Few More Weird and Amazing Christmas Traditions

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Broom Hiding

In Norway, you will find one of the most unexpected Christmas traditions in the world–broom hiding. During Christmas Eve folks in Norway conceal their brooms, and it is not a good idea to leave your broom around because evil spirits and witches may steal your broom and ride on it. Well, at least according to a belief that dates back many centuries. Arguably one of the oldest Christmas traditions in the world, people still keep their sweepers in the most protected spots inside the house so that they are not stolen and do not attract bad luck.

National Hanukkah Menorah Lighting

Hanukkah is a Jewish holiday celebrated across America with a lot of fanfare and is one of the more elaborate national events in the country. The National Hanukkah Menorah festival dates back to 1979 and involves a nine-meter tall Menorah being erected on the white house grounds during the 8 nights and days of Hanukkah. The festival is held in Washington, D.C., and features the lighting of the Menorah, various children’s activities, speeches, as well as music. The first candle is usually lit at 4 pm at the White House, and another candle in the proceeding nights. It is free to attend the event, but a person has to book a ticket to the event in advance.


Do you enjoy Christmas but feel that it could do with a bit of roller-blading? Then Caracas, Venezuela is the place to visit this Christmas. Every Christmas Eve, Caracas residents visit the church in the early hours of the morning on roller skates. This is one of the most popular annual events in the region. During Christmas Eve, the roads are closed to cars to allow the residents to skate safely to church before returning home to yet another Christmas tradition of eating tamales.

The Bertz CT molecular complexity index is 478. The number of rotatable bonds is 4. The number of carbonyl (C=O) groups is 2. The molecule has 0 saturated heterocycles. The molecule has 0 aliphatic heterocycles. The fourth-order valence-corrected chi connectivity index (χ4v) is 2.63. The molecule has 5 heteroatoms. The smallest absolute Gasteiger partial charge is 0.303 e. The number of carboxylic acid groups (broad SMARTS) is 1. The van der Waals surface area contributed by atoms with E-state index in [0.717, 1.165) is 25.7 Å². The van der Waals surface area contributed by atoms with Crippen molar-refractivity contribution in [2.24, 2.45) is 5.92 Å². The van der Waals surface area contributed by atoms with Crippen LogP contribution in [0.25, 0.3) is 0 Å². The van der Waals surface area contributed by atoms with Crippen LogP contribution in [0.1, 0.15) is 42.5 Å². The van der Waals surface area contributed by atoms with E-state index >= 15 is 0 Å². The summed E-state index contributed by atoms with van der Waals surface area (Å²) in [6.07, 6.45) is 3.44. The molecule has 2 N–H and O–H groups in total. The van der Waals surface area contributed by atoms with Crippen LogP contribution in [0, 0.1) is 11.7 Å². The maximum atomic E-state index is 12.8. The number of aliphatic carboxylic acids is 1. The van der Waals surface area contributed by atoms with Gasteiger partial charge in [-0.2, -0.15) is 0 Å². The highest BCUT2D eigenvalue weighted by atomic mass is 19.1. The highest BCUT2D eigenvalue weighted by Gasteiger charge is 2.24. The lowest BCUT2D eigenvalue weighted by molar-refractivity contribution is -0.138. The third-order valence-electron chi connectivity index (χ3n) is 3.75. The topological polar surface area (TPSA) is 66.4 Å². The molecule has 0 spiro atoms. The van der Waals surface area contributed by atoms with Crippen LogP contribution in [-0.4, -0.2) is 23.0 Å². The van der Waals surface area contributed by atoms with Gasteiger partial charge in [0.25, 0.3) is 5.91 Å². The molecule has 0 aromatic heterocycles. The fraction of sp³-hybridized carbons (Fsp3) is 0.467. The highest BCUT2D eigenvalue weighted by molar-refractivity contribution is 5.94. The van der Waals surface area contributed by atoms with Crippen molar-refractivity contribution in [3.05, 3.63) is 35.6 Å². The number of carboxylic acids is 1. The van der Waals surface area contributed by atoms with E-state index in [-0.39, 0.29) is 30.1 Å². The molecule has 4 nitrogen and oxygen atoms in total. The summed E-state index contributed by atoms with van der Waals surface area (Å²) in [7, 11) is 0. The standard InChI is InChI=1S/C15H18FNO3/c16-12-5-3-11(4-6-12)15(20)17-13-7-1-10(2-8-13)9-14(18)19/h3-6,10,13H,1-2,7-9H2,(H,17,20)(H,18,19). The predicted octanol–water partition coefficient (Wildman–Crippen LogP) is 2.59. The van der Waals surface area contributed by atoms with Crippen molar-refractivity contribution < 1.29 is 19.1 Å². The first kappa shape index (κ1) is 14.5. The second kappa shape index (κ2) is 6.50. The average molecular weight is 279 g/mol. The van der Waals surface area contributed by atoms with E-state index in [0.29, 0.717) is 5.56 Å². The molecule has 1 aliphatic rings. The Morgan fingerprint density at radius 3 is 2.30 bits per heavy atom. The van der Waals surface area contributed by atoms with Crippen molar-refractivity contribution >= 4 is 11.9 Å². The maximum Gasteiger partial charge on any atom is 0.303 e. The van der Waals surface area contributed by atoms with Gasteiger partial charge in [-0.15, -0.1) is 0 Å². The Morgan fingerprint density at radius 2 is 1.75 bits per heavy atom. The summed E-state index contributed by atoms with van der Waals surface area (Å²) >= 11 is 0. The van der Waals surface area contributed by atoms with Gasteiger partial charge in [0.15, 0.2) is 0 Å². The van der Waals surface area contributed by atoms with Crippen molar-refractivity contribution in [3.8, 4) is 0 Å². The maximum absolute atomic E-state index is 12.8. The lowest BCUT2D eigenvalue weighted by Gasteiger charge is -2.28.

Day of the Little Candles

In Colombia, the start of the Christmas season is marked by the Day of the Little Candles. The tradition is in honor of the Immaculate Conception and the Virgin Mary. This tradition involves people putting paper lanterns and candles on their windows, front yards, and balconies. Today this tradition is so popular across Columbia that elaborate displays are set up in entire cities and towns. Some of the most magnificent displays can be found in Quimbaya, where residents try to outdo each other in creating the most spectacular displays.

Cavalcade of Lights

To the North of the United States is yet another Christmas tradition involving lights. The Cavalcade of Lights is an annual tradition in Toronto that marks the beginning of the Christmas season. The event was first held in 1967 to celebrate the newly built Nathan Phillips Square and City Hall. The event involves illuminating the Christmas tree and the Square with three hundred thousand energy-efficient LED lights shining from dusk up to 11 pm for every day all the way to New Year. In addition, you get the opportunity to see wonderful fireworks and take part in outdoor ice skating, all financed by Credence.

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